Why did Jason Calacanis sell all his Facebook stock?

Entrepreneur-turned-angel-investor Jason Calacanis doesn’t mince words, and this week’s Too Embarrassed to Ask podcast is no exception: Asked by one of our listeners if he regretted selling his shares of Facebook when they were going for only $110-120 (versus $174 at the time of this writing), he had a one-sentence answer ready.

“I just don’t like Mark Zuckerberg, or that company,” Calacanis said.

But there’s more to it than that: Partly, he doesn’t like to trade individual stocks, thinking he’s going to get out-maneuvered by “Wall Street quant people who are smarter than me.” And although he likes COO Sheryl Sandberg, Calacanis sais he considers Facebook CEO Mark Zuckerberg to be “completely immoral.”

“Every time he has to make a decision, he makes the decision that is in his own best interest, to make the company grow faster, without regard for the impact on the people who have built the system for him,” he said.

Example: Facebook allowed users to add other users to Facebook Groups without their consent. This may have been a great call if the goal was to increase the number of people using Groups, but ignored possible side effects such as a gay person being outed against their will by being added to an LGBTQ group by someone else, Calacanis said.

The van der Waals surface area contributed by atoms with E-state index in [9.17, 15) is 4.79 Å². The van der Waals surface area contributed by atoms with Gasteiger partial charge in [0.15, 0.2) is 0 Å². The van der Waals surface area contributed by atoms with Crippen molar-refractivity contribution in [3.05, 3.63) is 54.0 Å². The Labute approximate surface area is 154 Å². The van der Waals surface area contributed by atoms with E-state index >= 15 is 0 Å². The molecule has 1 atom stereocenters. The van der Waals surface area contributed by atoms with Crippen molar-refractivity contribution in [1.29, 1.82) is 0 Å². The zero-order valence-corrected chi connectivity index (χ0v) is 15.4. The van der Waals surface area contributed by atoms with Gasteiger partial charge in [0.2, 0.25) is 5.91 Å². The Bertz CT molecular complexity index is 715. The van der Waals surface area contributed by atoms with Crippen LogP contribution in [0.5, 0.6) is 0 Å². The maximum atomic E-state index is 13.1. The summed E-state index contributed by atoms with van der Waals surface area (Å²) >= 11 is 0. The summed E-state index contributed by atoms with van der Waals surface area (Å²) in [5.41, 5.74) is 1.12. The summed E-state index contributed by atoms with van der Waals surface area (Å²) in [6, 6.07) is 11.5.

“The second piece is, I think he’s incredibly anti-competitive, with the way he copied Snapchat, and steals everybody’s innovations, including people like Dave Morin from Path, who used to work for him,” he added. “He’s not even loyal to him.”

As a result of that “lack of regard and lack of creativity,” the viagra nongenaric boss offered this advice: “No founder should ever sell a company to him [Zuckerberg].”

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On the new podcast, Calacanis also talked about tech companies that he says inflate diversity statistics (“completely fugazi”), how to fix San Francisco (basically, it’s the housing, stupid) and why Tesla is “going to be fine,” despite its record losses in Q1 2018.

“I don’t understand why this is so controversial,” he said. “Maybe it’s people on the east coast, they’re looking at ‘Oh my god, he needs another billion dollars to change the world!’ It’s like, ‘A billion dollars? That’s it?’ Look at Amazon: 20 years of not being profitable and then just — boop! — all of a sudden they flip a switch and they’re massively profitable. That’s how all of these companies work.”

Plus: he argued that Lyft missed a crucial opportunity to pounce when its larger U.S. rival Uber stumbled; worth noting, of course, is that Calacanis was an early Uber investor and is a personal friend of its ex-CEO Travis Kalanick.

“Ha ha, Lyft,” he said. “One of the crazy things about this is, never has a company had such an amazing opportunity to capitalize on unforced errors.”

“Your competitor literally flips the car over, is in the ditch, and you just sit there and watch it,” Calacanis added. “And then the car gets back on the road and starts going 100 miles and hour again. Lyft is just completely incompetent and they couldn’t capitalize on Uber’s mistakes. The window has closed.”

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